You may, in certain cases, export restricted goods to eligible destinations using GEPs. In these cases, you may not be required to submit individual export permit applications to Foreign Affairs and International Trade Canada, but you must cite the appropriate GEP number in the export permit field on the export declaration.

If you are reporting your goods using Form B13A, Export Declaration, you must submit a stamped copy of the form, regardless of the value of the goods, to an export reporting office.

If you are reporting your goods using the CAED or G7 EDI Export Reporting, you must present a paper copy of the CAED or G7 EDI report along with the permit to an export reporting office.

Foreign Affairs and International Trade Canada administers the Export and Import Permits Act, the legislation that governs the export and import of many goods. For information on this Act, which includes the Export Control List and the Area Control List, for a copy of Foreign Affairs and International Trade Canada's booklet A Guide to Canada's Export Controls, or for details on how to use and report a GEP, you can contact the following:

Export and Import Controls Bureau
125 Sussex Drive
Ottawa ON K1A 0G2
Telephone: 613-996-2387
Fax: 613-996-9933

Other government organizations administer laws that impose restrictions on the export of certain goods. These organizations include, but are not limited to the following:

  • Agriculture and Agri-Food Canada
  • the Canadian Wheat Board
  • the Canadian Nuclear Safety Commission
  • the Department of Canadian Heritage
  • the Department of Fisheries and Oceans
  • Environment Canada
  • Health Canada

It is you, the exporter, who is responsible for finding out if the goods being exported are restricted.

Return to Top of Page

Quick reference table

Exporting Goods From Canada
Documentation Requirements for Exporters
Type of Goods United States Destinations (includes Puerto Rico and the U.S. Virgin Islands) All Other Destinations (includes goods moving through the United States to foreign destinations)

Restricted goods, i.e. controlled, regulated and prohibited goods (regardless of value)

  • permit, certificate or licence
  • documents required by other government departments (if applicable)
  • export declaration is not required
  • permit, certificate or licence
  • documents required by other government departments (if applicable)
  • export declaration

Non-restricted goods

  • export declaration is not required
  • export declaration (for commercial goods valued at CAN$2,000 or more)

This table is also available in a handy pocket card format at many export reporting offices.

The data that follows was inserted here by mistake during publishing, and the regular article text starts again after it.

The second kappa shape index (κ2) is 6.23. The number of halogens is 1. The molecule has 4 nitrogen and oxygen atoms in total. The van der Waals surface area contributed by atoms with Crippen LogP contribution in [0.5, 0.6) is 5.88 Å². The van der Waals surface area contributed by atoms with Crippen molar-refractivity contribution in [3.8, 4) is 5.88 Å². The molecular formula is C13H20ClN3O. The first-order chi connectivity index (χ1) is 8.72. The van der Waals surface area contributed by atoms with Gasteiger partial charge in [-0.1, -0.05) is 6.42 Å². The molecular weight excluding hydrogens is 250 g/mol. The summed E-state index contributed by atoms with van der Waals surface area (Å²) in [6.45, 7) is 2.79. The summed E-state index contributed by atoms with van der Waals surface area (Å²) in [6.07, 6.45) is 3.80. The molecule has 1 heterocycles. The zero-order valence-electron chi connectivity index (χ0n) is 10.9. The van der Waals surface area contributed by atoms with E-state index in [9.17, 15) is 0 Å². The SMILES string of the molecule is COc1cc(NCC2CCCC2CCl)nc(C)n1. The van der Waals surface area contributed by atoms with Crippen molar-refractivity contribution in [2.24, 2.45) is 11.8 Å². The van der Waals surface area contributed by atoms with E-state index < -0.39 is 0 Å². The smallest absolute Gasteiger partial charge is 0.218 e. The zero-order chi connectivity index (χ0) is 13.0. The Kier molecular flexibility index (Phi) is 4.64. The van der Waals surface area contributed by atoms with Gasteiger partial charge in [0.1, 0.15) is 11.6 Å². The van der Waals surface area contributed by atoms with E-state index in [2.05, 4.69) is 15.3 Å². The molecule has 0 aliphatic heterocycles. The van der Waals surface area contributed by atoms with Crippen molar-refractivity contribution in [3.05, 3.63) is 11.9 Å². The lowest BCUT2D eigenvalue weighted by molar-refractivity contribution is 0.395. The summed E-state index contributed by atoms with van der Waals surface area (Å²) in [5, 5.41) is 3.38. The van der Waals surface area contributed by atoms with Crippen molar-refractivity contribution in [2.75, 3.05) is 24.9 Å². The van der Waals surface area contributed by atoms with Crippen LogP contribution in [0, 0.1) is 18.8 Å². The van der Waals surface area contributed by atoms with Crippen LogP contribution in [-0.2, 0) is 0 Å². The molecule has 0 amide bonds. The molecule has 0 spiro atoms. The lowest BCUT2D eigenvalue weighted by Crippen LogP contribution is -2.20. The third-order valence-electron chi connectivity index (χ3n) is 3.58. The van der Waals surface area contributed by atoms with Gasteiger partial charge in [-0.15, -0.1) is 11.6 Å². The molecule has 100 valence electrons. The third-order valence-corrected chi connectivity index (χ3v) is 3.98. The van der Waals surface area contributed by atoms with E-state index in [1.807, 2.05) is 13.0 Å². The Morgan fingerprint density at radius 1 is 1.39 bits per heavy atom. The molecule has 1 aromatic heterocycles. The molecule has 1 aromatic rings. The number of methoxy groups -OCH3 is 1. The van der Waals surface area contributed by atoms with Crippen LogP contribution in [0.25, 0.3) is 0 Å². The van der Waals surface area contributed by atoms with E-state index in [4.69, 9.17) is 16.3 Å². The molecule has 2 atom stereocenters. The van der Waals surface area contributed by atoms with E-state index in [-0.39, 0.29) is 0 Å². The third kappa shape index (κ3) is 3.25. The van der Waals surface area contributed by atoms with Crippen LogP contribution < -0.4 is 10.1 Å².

Note: The time when and place where these documents must be presented are outlined in the section entitled “When and where do you report your exports?.”

If you are a CAED or G7 EDI Export Reporting participant and the goods you are exporting to a destination other than the United States are controlled, regulated or prohibited, you must also present a paper copy of the CAED or G7 EDI report, together with the accompanying permit, certificate or licence, to an export reporting office.

Return to Top of Page

Exporting conveyances

If you intend to permanently export a conveyance from Canada to the United States, you must present the Vehicle Information Number (VIN), the Hull Identification Number (HIN) or the serial number of the conveyance. If the conveyance is to be exported to a destination other than the United States, you must submit the VIN, the HIN or the serial number of the conveyance, as well as an export declaration to the export reporting office located closest to the place of exit from Canada where you will be exporting the conveyance.

Note: You do not have to report the identification number of the transport vehicle used to export the conveyance.

Return to Top of Page

Exceptions to exporter reporting

No Declaration Required

Some goods do not have to be reported on an export declaration. However, if at the time of export the border services officer suspects, on reasonable grounds, that the goods are being exported contrary to an Act of Parliament, the border services officer may request that the goods be reported by presenting an export declaration.

The following examples of exceptions to exporter reporting are found in sections 6 and 7 of the Regulations:

  • goods for United States consumption;
  • commercial goods valued at less than CAN$2,000;
  • personal and household effects other than those of an emigrant;
  • diplomatic goods;
  • personal gifts and donations of goods, excluding conveyances;
  • goods for repair or warranty repair that will be returned to Canada; and
  • temporary exportations, other than goods exported for further processing.

The complete list of goods that are exempt from being reported can be found on the CBSA Web site under “Exporters.”

Return to Top of Page

When and where do you report your exports?